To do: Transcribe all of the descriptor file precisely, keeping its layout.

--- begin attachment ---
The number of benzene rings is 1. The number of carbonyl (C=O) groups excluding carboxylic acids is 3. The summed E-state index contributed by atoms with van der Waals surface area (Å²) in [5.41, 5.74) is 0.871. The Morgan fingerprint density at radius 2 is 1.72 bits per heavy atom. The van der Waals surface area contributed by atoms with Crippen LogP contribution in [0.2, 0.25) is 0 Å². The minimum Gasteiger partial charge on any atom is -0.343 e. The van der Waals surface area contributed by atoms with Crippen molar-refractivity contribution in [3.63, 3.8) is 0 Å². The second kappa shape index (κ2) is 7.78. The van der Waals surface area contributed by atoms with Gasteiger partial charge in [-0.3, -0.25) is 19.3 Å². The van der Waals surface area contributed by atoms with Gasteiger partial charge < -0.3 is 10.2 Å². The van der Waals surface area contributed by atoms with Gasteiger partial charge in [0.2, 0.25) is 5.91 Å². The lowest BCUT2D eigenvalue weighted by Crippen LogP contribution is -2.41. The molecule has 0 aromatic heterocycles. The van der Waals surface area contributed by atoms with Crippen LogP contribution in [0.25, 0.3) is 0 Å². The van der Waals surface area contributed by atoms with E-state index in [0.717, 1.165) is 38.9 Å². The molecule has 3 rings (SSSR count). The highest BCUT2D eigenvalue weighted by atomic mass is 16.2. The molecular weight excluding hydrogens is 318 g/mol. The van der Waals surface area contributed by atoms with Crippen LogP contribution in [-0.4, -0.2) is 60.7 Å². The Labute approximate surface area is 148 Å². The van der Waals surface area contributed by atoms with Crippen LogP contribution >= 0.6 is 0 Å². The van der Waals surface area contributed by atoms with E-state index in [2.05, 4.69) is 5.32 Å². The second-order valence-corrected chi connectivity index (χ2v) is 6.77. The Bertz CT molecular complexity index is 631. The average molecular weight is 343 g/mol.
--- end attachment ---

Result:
The number of benzene rings is 1. The number of carbonyl (C=O) groups excluding carboxylic acids is 3. The summed E-state index contributed by atoms with van der Waals surface area (Å²) in [5.41, 5.74) is 0.871. The Morgan fingerprint density at radius 2 is 1.72 bits per heavy atom. The van der Waals surface area contributed by atoms with Crippen LogP contribution in [0.2, 0.25) is 0 Å². The minimum Gasteiger partial charge on any atom is -0.343 e. The van der Waals surface area contributed by atoms with Crippen molar-refractivity contribution in [3.63, 3.8) is 0 Å². The second kappa shape index (κ2) is 7.78. The van der Waals surface area contributed by atoms with Gasteiger partial charge in [-0.3, -0.25) is 19.3 Å². The van der Waals surface area contributed by atoms with Gasteiger partial charge < -0.3 is 10.2 Å². The van der Waals surface area contributed by atoms with Gasteiger partial charge in [0.2, 0.25) is 5.91 Å². The lowest BCUT2D eigenvalue weighted by Crippen LogP contribution is -2.41. The molecule has 0 aromatic heterocycles. The van der Waals surface area contributed by atoms with Crippen LogP contribution in [0.25, 0.3) is 0 Å². The van der Waals surface area contributed by atoms with E-state index in [0.717, 1.165) is 38.9 Å². The molecule has 3 rings (SSSR count). The highest BCUT2D eigenvalue weighted by atomic mass is 16.2. The molecular weight excluding hydrogens is 318 g/mol. The van der Waals surface area contributed by atoms with Crippen LogP contribution in [-0.4, -0.2) is 60.7 Å². The Labute approximate surface area is 148 Å². The van der Waals surface area contributed by atoms with Crippen LogP contribution >= 0.6 is 0 Å². The van der Waals surface area contributed by atoms with E-state index in [2.05, 4.69) is 5.32 Å². The second-order valence-corrected chi connectivity index (χ2v) is 6.77. The Bertz CT molecular complexity index is 631. The average molecular weight is 343 g/mol.